To ensure that only valid initiators connect to storage arrays, administrators most commonly run iSCSI only over logically-isolated backchannel networks. In this deployment architecture, only the management ports of storage arrays are exposed to the general-purpose internal network, and the iSCSI protocol itself is run over dedicated network segments or VLANs. This mitigates authentication concerns; unauthorized users aren't physically provisioned for iSCSI, and thus can't talk to storage arrays. However, it also creates a transitive trust problem, in that a single compromised host with an iSCSI disk can be used to attack storage resources for other hosts.


Because iSCSI aims to consolidate storage for many servers into a single storage array, iSCSI deployments require strategies to prevent unrelated initiators from accessing storage resources. As a pathological example, a single enterprise storage array could hold data for servers variously regulated by Sarbanes-Oxley for corporate accounting, HIPAA for health benefits information, and PCI DSS for credit card processing. During an audit, storage systems must demonstrate controls to ensure that a server under one regime cannot access the storage assets of a server under another.

Typically, iSCSI storage arrays explicitly map initiators to specific target LUNs; an initiator authenticates not to the storage array, but to the specific storage asset it intends to use. However, because the target LUNs for SCSI commands are expressed both in the iSCSI negotiation protocol and in the underlying SCSI protocol, care must be taken to ensure that access control is provided consistently.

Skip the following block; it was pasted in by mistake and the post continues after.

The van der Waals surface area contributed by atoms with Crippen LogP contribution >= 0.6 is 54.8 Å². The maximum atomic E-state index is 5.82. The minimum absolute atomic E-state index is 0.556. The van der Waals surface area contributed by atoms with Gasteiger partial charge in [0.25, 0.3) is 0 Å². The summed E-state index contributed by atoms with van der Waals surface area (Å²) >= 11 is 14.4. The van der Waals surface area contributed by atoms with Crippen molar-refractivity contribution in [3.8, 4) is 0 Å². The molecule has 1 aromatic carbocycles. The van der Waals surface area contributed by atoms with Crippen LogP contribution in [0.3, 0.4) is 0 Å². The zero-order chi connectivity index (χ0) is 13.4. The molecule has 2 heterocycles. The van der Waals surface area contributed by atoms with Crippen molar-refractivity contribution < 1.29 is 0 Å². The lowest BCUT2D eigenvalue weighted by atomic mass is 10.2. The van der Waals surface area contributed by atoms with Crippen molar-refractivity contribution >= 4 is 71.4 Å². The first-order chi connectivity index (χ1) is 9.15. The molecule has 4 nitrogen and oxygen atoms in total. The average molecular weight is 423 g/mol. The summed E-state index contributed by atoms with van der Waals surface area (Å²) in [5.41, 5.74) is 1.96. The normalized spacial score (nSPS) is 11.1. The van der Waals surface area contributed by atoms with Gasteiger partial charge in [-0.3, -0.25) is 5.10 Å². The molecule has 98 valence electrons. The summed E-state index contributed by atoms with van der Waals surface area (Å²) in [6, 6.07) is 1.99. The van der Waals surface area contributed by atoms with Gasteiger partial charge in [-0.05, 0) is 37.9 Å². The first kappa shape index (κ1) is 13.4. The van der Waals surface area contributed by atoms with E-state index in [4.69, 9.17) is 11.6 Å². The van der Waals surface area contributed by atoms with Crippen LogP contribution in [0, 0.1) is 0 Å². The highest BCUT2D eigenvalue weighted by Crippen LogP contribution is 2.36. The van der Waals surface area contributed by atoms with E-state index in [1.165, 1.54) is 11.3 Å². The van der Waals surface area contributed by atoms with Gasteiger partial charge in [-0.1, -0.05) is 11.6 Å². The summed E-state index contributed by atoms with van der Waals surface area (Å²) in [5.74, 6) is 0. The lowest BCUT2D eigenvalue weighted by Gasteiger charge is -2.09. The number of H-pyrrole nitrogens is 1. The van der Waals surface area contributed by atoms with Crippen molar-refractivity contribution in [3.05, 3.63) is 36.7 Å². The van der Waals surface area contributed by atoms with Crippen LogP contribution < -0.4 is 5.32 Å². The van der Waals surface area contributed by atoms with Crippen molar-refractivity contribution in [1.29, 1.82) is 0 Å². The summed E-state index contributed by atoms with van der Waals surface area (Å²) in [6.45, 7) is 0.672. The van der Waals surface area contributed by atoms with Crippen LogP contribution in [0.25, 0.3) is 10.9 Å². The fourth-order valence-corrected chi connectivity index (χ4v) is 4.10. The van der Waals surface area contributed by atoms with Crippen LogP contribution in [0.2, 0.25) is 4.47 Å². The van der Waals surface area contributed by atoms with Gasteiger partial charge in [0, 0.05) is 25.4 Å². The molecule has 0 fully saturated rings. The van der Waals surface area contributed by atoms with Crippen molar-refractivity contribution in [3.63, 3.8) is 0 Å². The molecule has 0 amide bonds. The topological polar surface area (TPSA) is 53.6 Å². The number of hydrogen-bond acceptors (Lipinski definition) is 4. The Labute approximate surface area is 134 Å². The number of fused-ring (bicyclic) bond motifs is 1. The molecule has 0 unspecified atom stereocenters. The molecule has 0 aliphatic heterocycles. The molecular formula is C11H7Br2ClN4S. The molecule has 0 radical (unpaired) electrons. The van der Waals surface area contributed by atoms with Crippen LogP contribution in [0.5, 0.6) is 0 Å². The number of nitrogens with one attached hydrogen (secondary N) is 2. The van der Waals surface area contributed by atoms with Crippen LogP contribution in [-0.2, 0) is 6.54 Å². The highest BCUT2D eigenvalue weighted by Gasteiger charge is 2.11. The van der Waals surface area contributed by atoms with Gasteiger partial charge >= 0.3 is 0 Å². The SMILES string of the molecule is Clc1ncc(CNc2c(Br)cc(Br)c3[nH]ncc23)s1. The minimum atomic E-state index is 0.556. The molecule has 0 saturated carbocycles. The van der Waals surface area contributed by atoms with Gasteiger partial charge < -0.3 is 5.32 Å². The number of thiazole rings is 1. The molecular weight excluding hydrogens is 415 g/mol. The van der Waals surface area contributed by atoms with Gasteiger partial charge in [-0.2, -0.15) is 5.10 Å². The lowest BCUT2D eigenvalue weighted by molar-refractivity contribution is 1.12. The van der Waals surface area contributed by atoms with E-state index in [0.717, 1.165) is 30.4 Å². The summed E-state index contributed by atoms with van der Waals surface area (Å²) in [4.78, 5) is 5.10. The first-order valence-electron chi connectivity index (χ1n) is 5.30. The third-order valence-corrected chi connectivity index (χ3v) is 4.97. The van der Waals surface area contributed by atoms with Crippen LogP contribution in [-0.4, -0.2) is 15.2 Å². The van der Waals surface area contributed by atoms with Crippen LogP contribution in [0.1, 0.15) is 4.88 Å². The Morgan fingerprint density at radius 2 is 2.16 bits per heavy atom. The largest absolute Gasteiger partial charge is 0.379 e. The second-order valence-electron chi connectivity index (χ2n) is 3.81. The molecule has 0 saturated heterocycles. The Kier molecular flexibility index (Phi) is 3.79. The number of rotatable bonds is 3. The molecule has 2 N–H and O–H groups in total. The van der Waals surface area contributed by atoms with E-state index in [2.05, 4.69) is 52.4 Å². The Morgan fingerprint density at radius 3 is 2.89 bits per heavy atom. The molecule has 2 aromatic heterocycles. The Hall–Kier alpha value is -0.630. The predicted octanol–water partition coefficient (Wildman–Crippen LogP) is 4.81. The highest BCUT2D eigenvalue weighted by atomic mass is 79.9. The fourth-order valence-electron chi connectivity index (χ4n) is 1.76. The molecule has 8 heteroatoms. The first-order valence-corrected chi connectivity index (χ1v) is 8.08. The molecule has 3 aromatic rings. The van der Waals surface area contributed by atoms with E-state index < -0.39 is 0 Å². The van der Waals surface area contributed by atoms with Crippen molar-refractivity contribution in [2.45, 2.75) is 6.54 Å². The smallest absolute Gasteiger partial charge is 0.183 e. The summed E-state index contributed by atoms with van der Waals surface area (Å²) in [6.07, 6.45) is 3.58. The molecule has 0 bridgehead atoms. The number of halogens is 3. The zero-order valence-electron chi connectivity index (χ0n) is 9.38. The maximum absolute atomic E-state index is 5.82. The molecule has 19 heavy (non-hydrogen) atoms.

Confidentiality and integrity

For the most part, iSCSI operates as a cleartext protocol that provides no cryptographic protection for data in motion during SCSI transactions. As a result, an attacker who can listen in on iSCSI ethernet traffic can:

  • reconstruct and copy the files and filesystems being transferred on the wire
  • alter the contents of files by injecting fake iSCSI frames
  • corrupt filesystems being accessed by initiators, exposing servers to software flaws in poorly-tested filesystem code.

These problems do not occur only with iSCSI, but rather apply to any IP-based SAN protocol without cryptographic security. Adoption and deployment of IPSec, frequently cited as a solution to the IP SAN security problem, has been hampered by performance and compatibility issues.

Industry support

Operating-system support

OS First release date Version Features
i5/OS 2006-10 i5/OS V5R4M0 Target, Multipath
VMware ESX 2006-06 ESX 3.0.0 Initiator, Multipath
AIX 2002-10 AIX 5.2 Initiator
Windows 2003-06 2000, XP Pro, 2003, Vista, 2008 Initiator, Target†, Multipath
NetWare 2003-08 NetWare 5.1, 6.5, & OES Initiator, Target
HP-UX 2003-10 HP 11i v1, HP 11i v2, HP 11i v3 Initiator
Solaris 2005-02 Solaris 10 Initiator, Target, Multipath
Linux 2005-06 2.6.12 Initiator, Target, Multipath, iSER